Cole: You mentioned a guy like Buckel, who is very intelligent on the mound but also likes to tinker and work on lots of different things at once. Can that be both a good and bad thing for a young pitcher?
Holman: Yeah, I think it can. I think, especially if it's hindering maybe your other pitches––trying to carry too many ideas to the mound with you. It can take from your clarity a little bit.
But I think Cody is a pretty common-sense kid. Where if something's not working or something is taking from his game, he is the quickest one to say, ‘No, I'm not ready for that.' That has been the case this year with his sinker. He has been using it a little bit in the bullpen––his routines in the bullpen––pretty regularly. But in the game, he's using it more sparingly and just mixing it in here and there with the lefties. But he is pretty good about that, where it comes to not trying to do too much.
Cole: In spring training and in the past, Buckel has had that cut-slider. When I spoke to him the other day, he said he'd separated them into two distinct pitches. Can you talk about that?
Holman: Yeah, the cutter is obviously very similar to the slider. But what separates those two pitches is probably two or three miles per hour. The slider has a little bit more depth in terms of the downward action of the pitch. It works better as a swing-and-miss pitch or a ground ball option.
With the cutter, he can even elevate with it, but it has more of a flat movement. It still has a little bit of depth, but it's just firmer. One is about three or four miles per hour off the fastball, but the other is about six.
Cole: It seems like there has been steady progression in pretty much every outing for Wilmer Font this season. What are your thoughts on his overall performance?
Holman: Well, the fastball is coming back. That's the biggest thing. He's doing a good job of keeping his direction. When he throws a fastball, it has a heaviness to it that plays out higher than the velocity readings. He has been more 92-95 mph, but he's basically just living on his fastball.
We have really been working with the secondary pitches. He's throwing a slider, a curveball, and a split-changeup. Those, in the bullpen, are very consistent. In the game, he tends to try to over-torque then and loses the command of those pitches a little bit. But thus far, he really hasn't needed anything else. The fastball is pretty good.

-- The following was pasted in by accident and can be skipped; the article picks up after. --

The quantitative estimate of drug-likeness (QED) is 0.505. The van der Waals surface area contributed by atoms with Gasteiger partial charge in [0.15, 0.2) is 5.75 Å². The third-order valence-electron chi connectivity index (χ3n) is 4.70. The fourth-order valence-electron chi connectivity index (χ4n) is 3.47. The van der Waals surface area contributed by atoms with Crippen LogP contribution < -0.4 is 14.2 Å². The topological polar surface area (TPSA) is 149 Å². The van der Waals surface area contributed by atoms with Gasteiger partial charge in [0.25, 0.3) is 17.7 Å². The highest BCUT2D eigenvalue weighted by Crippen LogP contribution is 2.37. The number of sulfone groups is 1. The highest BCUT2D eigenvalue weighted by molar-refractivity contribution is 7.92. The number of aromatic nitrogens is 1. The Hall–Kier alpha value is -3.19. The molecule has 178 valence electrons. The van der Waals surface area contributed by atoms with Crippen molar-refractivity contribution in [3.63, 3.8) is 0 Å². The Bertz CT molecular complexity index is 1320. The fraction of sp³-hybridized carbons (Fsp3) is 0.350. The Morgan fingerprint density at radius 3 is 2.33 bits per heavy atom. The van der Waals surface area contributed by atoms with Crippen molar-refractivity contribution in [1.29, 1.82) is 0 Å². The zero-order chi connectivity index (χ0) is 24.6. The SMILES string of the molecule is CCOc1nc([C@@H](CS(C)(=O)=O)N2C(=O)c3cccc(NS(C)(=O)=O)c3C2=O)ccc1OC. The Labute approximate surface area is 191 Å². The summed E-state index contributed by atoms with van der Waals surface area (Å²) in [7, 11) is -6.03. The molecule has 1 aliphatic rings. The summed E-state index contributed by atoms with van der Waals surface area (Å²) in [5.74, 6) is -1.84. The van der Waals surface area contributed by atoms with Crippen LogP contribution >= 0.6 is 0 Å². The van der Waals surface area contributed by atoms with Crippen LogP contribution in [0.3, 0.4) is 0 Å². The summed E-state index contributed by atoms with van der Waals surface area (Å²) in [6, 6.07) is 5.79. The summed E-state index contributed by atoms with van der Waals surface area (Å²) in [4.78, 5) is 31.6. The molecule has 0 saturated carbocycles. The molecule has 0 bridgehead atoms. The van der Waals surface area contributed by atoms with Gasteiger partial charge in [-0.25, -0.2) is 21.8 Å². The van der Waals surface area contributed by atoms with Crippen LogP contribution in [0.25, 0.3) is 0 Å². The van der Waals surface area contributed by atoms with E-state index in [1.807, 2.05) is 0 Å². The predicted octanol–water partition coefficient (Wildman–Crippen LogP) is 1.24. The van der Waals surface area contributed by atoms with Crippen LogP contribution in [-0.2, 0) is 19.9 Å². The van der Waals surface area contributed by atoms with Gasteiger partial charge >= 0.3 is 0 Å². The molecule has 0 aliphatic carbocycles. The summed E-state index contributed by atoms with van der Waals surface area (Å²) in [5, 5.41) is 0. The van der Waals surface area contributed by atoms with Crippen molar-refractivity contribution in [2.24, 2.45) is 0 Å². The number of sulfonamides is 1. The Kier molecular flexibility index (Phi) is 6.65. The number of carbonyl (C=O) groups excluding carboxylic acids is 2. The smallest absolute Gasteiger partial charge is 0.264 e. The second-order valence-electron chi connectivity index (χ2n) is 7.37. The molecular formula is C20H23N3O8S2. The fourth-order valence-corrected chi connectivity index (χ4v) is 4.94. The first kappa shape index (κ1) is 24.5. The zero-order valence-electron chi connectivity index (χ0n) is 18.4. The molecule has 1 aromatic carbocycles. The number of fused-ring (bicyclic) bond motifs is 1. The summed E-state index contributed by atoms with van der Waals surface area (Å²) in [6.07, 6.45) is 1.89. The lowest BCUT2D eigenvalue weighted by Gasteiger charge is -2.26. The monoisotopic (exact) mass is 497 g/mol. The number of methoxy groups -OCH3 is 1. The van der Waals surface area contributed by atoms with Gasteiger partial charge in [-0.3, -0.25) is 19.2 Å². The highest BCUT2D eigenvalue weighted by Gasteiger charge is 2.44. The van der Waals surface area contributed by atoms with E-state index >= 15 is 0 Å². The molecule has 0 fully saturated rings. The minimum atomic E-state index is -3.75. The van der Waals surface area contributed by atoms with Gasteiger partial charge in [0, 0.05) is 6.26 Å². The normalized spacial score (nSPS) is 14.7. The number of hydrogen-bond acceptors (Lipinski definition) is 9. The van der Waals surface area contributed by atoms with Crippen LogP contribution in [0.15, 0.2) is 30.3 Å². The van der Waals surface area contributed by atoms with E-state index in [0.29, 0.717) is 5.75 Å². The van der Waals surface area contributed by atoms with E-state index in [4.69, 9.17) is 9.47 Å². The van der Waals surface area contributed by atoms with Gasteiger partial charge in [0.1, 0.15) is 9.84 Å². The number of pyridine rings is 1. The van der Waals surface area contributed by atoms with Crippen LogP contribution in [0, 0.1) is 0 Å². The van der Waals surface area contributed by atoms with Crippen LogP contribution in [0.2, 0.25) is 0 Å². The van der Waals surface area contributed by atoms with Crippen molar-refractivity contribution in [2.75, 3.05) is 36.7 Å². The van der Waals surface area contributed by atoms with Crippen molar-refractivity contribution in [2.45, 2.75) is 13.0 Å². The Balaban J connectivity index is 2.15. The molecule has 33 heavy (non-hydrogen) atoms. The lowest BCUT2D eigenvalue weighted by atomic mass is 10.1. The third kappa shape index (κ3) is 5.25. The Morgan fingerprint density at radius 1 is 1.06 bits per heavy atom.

Cole: You mentioned the slider, which is a new pitch for him this year. Where is that pitch developmentally right now?
Holman: Right now, it's close to an average slider. But, like I said, the feel, the repeatability, and the consistency of the pitch really isn't there. It's a little short. It's probably 83-85 mph-type velocity. Every now and then, he gets a little big with it––comes around it too much and gets to be more of a sideways curveball.
But lately, about the last couple weeks, it has been a shorter and firmer breaking ball for him. And like I said, it has been very good in the ‘pen. It just hasn't quite translated over into the game yet, but I think it's close.
Cole: Do you think the slider might even play a little better off his fastball than that big-breaking curveball he has?
Holman: I do. Especially with his mentality, which is kind of an attack-type mentality. He's an aggressive kid. He's not afraid. With his fastball, he is able to throw it into the zone. And with his slider, I think he can carry the same mentality with that pitch. Then he can show the split and curveball more to get the hitters off those other two pitches.
Cole: How is he going to be handled pitch count or innings-wise throughout the season? This is his first year back from Tommy John surgery.
Holman: Sparingly. I think, right now, we're kind of looking to keep him around the 75 or 80-pitch range. I think that may be the case indefinitely throughout the course of this season––just to make sure we don't tax him too much.